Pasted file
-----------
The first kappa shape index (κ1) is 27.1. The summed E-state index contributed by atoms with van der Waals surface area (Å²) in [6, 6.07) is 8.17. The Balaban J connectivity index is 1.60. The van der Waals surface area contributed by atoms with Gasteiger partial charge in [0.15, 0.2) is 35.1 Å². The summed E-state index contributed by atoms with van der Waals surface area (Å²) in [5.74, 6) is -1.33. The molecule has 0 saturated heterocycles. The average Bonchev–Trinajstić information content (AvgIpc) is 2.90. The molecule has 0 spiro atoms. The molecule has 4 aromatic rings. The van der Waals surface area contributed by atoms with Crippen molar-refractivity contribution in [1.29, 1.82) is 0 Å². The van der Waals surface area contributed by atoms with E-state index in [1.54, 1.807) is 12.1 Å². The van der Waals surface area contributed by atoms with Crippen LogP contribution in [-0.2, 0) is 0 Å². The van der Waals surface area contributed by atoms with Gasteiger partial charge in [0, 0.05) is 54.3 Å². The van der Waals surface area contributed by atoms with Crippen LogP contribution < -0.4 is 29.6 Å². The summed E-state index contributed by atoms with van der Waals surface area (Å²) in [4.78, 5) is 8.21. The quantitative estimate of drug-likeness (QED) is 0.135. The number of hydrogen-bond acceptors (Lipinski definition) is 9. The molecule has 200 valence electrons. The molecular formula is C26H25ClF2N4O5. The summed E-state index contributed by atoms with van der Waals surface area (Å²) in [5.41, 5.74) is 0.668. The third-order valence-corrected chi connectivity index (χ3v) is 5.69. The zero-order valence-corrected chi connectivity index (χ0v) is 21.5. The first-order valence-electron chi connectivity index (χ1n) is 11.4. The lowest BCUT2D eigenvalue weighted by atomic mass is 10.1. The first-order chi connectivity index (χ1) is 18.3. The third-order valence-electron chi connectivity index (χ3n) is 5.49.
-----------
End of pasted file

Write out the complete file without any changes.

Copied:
The first kappa shape index (κ1) is 27.1. The summed E-state index contributed by atoms with van der Waals surface area (Å²) in [6, 6.07) is 8.17. The Balaban J connectivity index is 1.60. The van der Waals surface area contributed by atoms with Gasteiger partial charge in [0.15, 0.2) is 35.1 Å². The summed E-state index contributed by atoms with van der Waals surface area (Å²) in [5.74, 6) is -1.33. The molecule has 0 saturated heterocycles. The average Bonchev–Trinajstić information content (AvgIpc) is 2.90. The molecule has 0 spiro atoms. The molecule has 4 aromatic rings. The van der Waals surface area contributed by atoms with Crippen molar-refractivity contribution in [1.29, 1.82) is 0 Å². The van der Waals surface area contributed by atoms with E-state index in [1.54, 1.807) is 12.1 Å². The van der Waals surface area contributed by atoms with Crippen LogP contribution in [-0.2, 0) is 0 Å². The van der Waals surface area contributed by atoms with Gasteiger partial charge in [0, 0.05) is 54.3 Å². The van der Waals surface area contributed by atoms with Crippen LogP contribution < -0.4 is 29.6 Å². The summed E-state index contributed by atoms with van der Waals surface area (Å²) in [4.78, 5) is 8.21. The quantitative estimate of drug-likeness (QED) is 0.135. The number of hydrogen-bond acceptors (Lipinski definition) is 9. The molecule has 200 valence electrons. The molecular formula is C26H25ClF2N4O5. The summed E-state index contributed by atoms with van der Waals surface area (Å²) in [5.41, 5.74) is 0.668. The third-order valence-corrected chi connectivity index (χ3v) is 5.69. The zero-order valence-corrected chi connectivity index (χ0v) is 21.5. The first-order valence-electron chi connectivity index (χ1n) is 11.4. The lowest BCUT2D eigenvalue weighted by atomic mass is 10.1. The first-order chi connectivity index (χ1) is 18.3. The third-order valence-electron chi connectivity index (χ3n) is 5.49.